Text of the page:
Hey kids, if you think two plus two equals seven but your teacher disagrees, tell her or him they're simply wrong. Better yet, just tell the teacher that the dog ate your homework and call it a day. After all, that's what Rick Scott would do.
He touts fuzzy job creation math while cutting jobs left and right.
When word got out that children were dying in large numbers under his Department of Children and Families, he simply stopped reporting the numbers.
When a large number of inmates were dying under Scott's Department of Corrections, he allegedly ordered that subsequent inmate deaths go unreported.
When he was asked if he believed in climate change, he recycled the "brilliance" of Marco Rubio and repeated "I'm not a scientist. "
Nope, facts are mighty unpleasant things when they don't line up with your narrative, and the governor who even got rid of his dog after it ceased to be useful as a campaign prop, has become an expert at using the "dog ate my homework rule."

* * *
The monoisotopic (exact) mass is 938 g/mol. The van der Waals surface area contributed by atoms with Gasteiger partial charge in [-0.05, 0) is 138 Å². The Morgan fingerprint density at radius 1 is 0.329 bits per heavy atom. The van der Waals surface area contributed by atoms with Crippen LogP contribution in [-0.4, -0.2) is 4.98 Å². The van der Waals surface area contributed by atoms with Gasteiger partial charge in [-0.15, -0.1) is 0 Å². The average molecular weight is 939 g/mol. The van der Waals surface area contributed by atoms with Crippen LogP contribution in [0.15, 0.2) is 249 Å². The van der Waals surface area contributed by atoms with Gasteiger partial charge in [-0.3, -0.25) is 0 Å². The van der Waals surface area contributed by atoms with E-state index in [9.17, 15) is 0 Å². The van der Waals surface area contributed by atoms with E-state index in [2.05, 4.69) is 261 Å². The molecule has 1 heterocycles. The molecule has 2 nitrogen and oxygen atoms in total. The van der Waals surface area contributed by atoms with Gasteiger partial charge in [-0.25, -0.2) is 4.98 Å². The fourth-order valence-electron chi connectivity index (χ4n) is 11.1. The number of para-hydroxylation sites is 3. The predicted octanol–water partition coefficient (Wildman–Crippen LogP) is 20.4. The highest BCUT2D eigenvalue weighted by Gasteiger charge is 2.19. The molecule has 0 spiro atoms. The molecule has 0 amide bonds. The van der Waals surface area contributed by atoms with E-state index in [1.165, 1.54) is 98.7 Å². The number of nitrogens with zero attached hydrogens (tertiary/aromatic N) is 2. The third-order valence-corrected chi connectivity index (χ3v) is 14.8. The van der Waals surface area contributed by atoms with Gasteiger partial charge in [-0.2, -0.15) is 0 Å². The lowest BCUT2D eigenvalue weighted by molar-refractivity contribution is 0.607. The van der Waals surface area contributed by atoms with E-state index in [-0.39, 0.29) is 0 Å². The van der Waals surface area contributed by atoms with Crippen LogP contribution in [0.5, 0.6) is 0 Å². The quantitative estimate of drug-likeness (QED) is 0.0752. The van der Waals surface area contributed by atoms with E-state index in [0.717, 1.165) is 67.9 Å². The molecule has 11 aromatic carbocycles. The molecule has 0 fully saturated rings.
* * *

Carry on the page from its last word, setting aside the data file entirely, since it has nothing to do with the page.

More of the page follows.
He's not a scientist, nor a magician, but that hasn't stopped Gov. Blind Trust from cashing oil and gas donations and profits while trying to convince Floridians to put their heads in the sand when it comes to facts like climate change.
Similar to those at his DCF and DOC, there's a brand new policy at his Department of Environmental Protection:
“We were told not to use the terms ‘climate change,’ ‘global warming’ or ‘sustainability,’ ” said Christopher Byrd, an attorney with the DEP’s Office of General Counsel in Tallahassee from 2008 to 2013. “That message was communicated to me and my colleagues by our superiors in the Office of General Counsel.”
One problem here, if you live in South Florida, the next time your neighborhood floods because it rained, merely putting your head in the sand isn't an option. Most of it is under water.
Scott's DEP denies this is a policy.